One of the topics we will be talking about in our blog is our retirement and how it affects us on a daily basis. We are now on a “fixed income”. So we’ve looked at our discretionary spending and the time we spend together. We’ve decided, even though we enjoy eating out, that we would eat at home more.
Again, Larry retired last October. I am very fortunate that without any prodding, he was totally in for doing more at home. He also decided that he would help with the Christmas baking. Normally, his “helping” with the Christmas baking was confined to the tasting!
This past Christmas, along with his duty as “official taster”, he also chopped, rolled, and cleaned up. Those of you who do Christmas baking can attest to the fact that there is a considerable amount of clean up.
In terms of cooking meals at home we decided that we would not stay with status quo. Just because we were eating at home, didn’t mean it had to be monotonous. So we found cooking shows that we both like and decided to try new and innovative recipes. Facebook and Pinterest are also really good sources for recipes.
Larry and I both love Wor Wonton soup. Up until recently I thought the “Wor” was “War”. I found out that the “Wor” means “everything”. So to the regular wonton soup is added any vegetable you might have, as well as perhaps shrimp.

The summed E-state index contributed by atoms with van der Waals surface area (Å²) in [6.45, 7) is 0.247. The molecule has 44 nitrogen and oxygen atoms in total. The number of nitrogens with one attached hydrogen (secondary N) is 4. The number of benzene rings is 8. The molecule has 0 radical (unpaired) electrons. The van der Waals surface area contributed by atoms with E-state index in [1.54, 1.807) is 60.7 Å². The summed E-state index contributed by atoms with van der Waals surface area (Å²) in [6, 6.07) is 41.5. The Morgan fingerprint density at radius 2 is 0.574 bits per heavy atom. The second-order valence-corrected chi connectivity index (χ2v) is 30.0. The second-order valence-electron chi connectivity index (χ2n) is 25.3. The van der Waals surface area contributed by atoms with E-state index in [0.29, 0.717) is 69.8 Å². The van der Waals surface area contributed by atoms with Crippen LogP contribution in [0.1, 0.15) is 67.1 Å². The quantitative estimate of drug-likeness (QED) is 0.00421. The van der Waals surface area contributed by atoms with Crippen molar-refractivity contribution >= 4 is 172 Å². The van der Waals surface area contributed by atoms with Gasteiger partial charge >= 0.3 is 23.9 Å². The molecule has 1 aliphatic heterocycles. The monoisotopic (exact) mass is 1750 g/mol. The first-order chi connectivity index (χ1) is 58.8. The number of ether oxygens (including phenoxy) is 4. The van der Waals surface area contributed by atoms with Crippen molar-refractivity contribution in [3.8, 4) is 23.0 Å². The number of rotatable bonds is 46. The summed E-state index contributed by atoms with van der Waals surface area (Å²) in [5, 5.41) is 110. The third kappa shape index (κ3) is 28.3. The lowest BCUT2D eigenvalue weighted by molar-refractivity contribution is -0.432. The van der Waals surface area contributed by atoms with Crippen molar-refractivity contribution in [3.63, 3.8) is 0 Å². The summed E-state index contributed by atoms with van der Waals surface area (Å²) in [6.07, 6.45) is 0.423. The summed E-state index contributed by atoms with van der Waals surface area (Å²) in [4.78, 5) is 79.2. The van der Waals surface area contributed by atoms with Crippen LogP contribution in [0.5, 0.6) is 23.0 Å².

We went on the hunt for wontons. We figured just like ravioli, we should be able to find these already made. We searched to no avail. Then we looked for wonton wrappers. We had just about exhausted all avenues but two, Superstore and Costco. We went to Superstore and low and behold! There they were!
I found a recipe for Wor Wonton soup, including the filling for the wontons and one Saturday afternoon, armed with our recipe and our newly found wrappers, Larry and I proceeded to make wontons!
This process is a lot like making perogies. They take a lot of time and effort to make, but you can go into the grocery store and buy them for about $3 for a couple dozen and they come quite close to the ones you spend hours and hours on and wind up with your kitchen covered from ceiling to floor with flour!
The wonton dough is thin and some of it sticks together. But Larry and I made the filling and learned how to fill, stick and twist the tails and in the end wound up with 4 dozen wontons! And they mostly resembled the ones at your favorite Asian restaurant!
We made the soup: chicken broth, ginger, garlic. We added vegetables: carrots, cabbage, broccoli and green onions and then added the wontons. We were so proud! It looked amazing. To tell the truth it actually tasted better than any of the soup we’d had at any of the restaurants!
So overall it actually was worth the effort and we had something at home that we would normally only go out for!
Then a few days later we happened to be in Costco and found actual frozen wontons! Go figure!